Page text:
All such protests rely on a core assumption: that societies believe in — and universally agree to abide by — shared social contracts. Thus, “(if) the violations of law by the white man in the slums over the years were calculated and compared with the lawbreaking of a few days of riots,” Dr. King ultimately concluded, “the hardened criminal would be the white man.” Dr. King recognized, in other words, that the real looters were the people devaluing Black bodies. Then as today, the root of our nation’s resistance to anything resembling “violence” accompanying Black political expression lies within a denial of America’s own violent past — as well as its complicit present.

The primary purpose of protest is to ensure that all voices are heard. For our democratic experiment to survive, we must perpetually evolve our approach to demanding accountability and transparency from our governments and elected officials. America’s political leaders, chosen by us, are responsible — first and foremost — for listening and responding to our cries for hope, freedom and liberation. On paper, this is America’s deepest commitment to its people.

The Black Lives Matter movement has deep roots in the past and a promising future. The outsize international, national and state-level responses to weeks of peaceful protests following the murder of George Floyd — with demonstrations in Minneapolis and London, Madrid and Seoul, Sydney and Rio de Janeiro — reinforced a truth we have always known: Protests matter, and they have the power to change both legislation and the course of history.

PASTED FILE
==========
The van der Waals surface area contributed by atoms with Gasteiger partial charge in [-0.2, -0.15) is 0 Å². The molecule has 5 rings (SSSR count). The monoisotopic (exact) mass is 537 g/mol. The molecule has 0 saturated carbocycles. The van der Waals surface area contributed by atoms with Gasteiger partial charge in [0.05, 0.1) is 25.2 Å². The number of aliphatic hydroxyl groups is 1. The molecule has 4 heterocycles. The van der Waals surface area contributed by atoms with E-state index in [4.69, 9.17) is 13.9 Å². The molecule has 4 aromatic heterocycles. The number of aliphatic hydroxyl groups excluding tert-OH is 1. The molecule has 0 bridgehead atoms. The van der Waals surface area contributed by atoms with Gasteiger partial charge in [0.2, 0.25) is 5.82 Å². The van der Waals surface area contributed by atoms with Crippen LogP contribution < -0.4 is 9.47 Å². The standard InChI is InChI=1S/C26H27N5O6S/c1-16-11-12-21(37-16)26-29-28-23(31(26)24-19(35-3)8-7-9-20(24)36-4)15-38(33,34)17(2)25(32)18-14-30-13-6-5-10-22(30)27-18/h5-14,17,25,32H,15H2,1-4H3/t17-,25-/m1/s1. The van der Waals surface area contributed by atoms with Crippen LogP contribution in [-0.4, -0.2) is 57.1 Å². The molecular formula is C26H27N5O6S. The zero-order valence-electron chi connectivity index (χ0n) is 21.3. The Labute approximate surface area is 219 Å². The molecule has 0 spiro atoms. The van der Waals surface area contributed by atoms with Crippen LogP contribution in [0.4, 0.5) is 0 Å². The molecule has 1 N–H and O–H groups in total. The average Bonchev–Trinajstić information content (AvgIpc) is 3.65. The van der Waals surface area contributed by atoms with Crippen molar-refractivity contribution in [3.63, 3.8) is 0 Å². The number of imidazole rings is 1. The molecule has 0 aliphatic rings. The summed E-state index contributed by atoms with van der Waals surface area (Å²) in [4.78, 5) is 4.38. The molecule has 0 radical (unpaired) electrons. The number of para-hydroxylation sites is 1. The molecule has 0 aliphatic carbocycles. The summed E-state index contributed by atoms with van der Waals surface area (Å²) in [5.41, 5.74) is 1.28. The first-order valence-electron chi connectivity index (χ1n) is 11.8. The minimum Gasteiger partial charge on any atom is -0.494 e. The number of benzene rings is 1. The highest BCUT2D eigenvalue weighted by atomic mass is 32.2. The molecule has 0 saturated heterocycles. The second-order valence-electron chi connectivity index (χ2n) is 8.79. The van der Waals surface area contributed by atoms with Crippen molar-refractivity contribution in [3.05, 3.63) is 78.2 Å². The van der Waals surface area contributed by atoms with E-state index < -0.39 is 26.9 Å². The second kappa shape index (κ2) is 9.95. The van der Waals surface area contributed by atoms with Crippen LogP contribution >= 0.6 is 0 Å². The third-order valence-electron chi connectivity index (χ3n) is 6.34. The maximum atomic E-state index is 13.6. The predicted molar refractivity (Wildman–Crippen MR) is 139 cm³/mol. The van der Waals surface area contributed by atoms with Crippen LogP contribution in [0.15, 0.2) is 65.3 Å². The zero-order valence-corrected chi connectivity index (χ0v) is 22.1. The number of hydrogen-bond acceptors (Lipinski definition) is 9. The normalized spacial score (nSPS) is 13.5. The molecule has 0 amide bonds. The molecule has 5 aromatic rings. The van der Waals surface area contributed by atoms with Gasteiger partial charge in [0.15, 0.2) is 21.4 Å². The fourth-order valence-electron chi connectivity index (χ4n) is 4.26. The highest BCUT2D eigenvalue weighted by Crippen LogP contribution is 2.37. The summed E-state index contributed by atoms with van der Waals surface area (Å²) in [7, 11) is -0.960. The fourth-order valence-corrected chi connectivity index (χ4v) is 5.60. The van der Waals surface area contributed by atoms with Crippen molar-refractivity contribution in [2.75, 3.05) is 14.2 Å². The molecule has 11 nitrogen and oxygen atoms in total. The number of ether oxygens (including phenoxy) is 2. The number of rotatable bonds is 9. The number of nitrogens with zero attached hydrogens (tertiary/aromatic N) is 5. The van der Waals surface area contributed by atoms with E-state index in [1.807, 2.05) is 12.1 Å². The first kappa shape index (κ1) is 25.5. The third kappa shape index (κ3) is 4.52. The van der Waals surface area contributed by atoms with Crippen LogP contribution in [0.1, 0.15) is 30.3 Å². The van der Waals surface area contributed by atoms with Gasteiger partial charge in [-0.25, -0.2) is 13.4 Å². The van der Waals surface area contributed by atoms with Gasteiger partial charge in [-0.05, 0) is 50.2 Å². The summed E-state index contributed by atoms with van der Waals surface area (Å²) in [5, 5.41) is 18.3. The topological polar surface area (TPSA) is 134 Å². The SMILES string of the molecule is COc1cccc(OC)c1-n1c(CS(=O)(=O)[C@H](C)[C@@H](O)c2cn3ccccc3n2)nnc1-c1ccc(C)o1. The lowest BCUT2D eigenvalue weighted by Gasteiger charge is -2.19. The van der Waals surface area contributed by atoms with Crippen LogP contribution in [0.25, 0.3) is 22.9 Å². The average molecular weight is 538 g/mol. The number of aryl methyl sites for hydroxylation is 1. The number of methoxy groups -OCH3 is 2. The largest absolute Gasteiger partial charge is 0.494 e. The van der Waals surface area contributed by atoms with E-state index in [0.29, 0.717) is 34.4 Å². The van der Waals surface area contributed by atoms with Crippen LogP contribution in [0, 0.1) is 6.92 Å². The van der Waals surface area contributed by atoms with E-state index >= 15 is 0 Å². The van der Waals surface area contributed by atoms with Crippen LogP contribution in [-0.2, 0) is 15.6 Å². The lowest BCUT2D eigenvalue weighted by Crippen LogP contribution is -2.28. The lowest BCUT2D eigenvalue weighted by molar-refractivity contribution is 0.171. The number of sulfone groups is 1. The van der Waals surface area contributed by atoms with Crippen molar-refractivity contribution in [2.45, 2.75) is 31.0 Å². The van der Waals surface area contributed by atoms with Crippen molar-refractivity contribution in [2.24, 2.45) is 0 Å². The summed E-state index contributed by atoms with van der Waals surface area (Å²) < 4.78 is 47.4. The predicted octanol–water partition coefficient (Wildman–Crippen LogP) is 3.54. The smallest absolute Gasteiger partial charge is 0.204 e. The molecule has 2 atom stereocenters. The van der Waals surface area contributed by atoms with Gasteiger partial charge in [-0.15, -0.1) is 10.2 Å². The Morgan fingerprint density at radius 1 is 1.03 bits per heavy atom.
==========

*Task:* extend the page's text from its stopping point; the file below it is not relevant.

Each day this summer, as the number of protesters grew around the world, I gained hope for our future. Hope for our country. Hope for our children, and for our world. Because as our words and our work created a global groundswell, many of the crystalline calls to action we directed at high-level leaders were answered. Police budgets were slashed. Chokeholds and tear gas were banned. Racist cops were suspended without pay, fired and charged for their crimes. Legislation was introduced to prohibit states from buying military-grade equipment from the federal government. Reparations to victims’ families were issued.

As the Black Lives Matter movement continues to grow, I ask that anyone proud to be part of (or hoping to join) our ever-evolving country continue to educate themselves on both the roots of and the reasoning behind calls for “nonviolence.” Are such calls seeking solutions, or are they demanding silence from protesters?

To our neighbors, our allies and our elected officials: Take note of what matters most to your communities. Remember that, with each act of protest on behalf of Black Americans, we are, as we have always been, protesting for your rights as much as for our own. For your families. For your futures. For the true freedom that, as a common American people, we all so richly deserve.

Patrisse Cullors is a co-founder of the Black Lives Matter Global Network.